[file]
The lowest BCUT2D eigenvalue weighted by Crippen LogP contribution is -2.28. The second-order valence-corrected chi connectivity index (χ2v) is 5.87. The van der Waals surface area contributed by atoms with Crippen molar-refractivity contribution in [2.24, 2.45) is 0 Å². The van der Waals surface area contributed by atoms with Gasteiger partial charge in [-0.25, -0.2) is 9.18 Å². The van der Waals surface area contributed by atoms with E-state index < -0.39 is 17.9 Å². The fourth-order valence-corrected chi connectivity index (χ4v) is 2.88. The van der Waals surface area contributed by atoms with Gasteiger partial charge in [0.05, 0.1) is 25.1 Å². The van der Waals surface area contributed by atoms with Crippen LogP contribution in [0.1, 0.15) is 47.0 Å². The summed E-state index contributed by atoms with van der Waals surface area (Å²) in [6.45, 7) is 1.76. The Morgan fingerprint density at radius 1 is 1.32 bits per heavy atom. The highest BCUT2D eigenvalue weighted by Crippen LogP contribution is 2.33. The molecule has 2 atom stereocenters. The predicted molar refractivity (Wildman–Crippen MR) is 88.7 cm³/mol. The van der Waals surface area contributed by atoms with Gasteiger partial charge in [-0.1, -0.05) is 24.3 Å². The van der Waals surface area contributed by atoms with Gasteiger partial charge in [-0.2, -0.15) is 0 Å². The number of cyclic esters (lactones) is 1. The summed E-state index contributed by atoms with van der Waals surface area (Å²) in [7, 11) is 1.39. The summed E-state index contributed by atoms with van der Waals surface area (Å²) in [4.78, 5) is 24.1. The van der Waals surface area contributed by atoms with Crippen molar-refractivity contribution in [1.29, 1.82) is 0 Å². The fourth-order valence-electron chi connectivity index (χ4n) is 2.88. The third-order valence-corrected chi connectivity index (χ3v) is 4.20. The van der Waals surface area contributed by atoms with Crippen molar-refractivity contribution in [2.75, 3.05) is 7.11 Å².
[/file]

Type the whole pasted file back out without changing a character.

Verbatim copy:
The lowest BCUT2D eigenvalue weighted by Crippen LogP contribution is -2.28. The second-order valence-corrected chi connectivity index (χ2v) is 5.87. The van der Waals surface area contributed by atoms with Crippen molar-refractivity contribution in [2.24, 2.45) is 0 Å². The van der Waals surface area contributed by atoms with Gasteiger partial charge in [-0.25, -0.2) is 9.18 Å². The van der Waals surface area contributed by atoms with E-state index < -0.39 is 17.9 Å². The fourth-order valence-corrected chi connectivity index (χ4v) is 2.88. The van der Waals surface area contributed by atoms with Gasteiger partial charge in [0.05, 0.1) is 25.1 Å². The van der Waals surface area contributed by atoms with Crippen LogP contribution in [0.1, 0.15) is 47.0 Å². The summed E-state index contributed by atoms with van der Waals surface area (Å²) in [6.45, 7) is 1.76. The Morgan fingerprint density at radius 1 is 1.32 bits per heavy atom. The highest BCUT2D eigenvalue weighted by Crippen LogP contribution is 2.33. The molecule has 2 atom stereocenters. The predicted molar refractivity (Wildman–Crippen MR) is 88.7 cm³/mol. The van der Waals surface area contributed by atoms with Gasteiger partial charge in [-0.1, -0.05) is 24.3 Å². The van der Waals surface area contributed by atoms with Gasteiger partial charge in [-0.2, -0.15) is 0 Å². The number of cyclic esters (lactones) is 1. The summed E-state index contributed by atoms with van der Waals surface area (Å²) in [7, 11) is 1.39. The summed E-state index contributed by atoms with van der Waals surface area (Å²) in [4.78, 5) is 24.1. The van der Waals surface area contributed by atoms with Crippen molar-refractivity contribution in [1.29, 1.82) is 0 Å². The fourth-order valence-electron chi connectivity index (χ4n) is 2.88. The third-order valence-corrected chi connectivity index (χ3v) is 4.20. The van der Waals surface area contributed by atoms with Crippen molar-refractivity contribution in [2.75, 3.05) is 7.11 Å².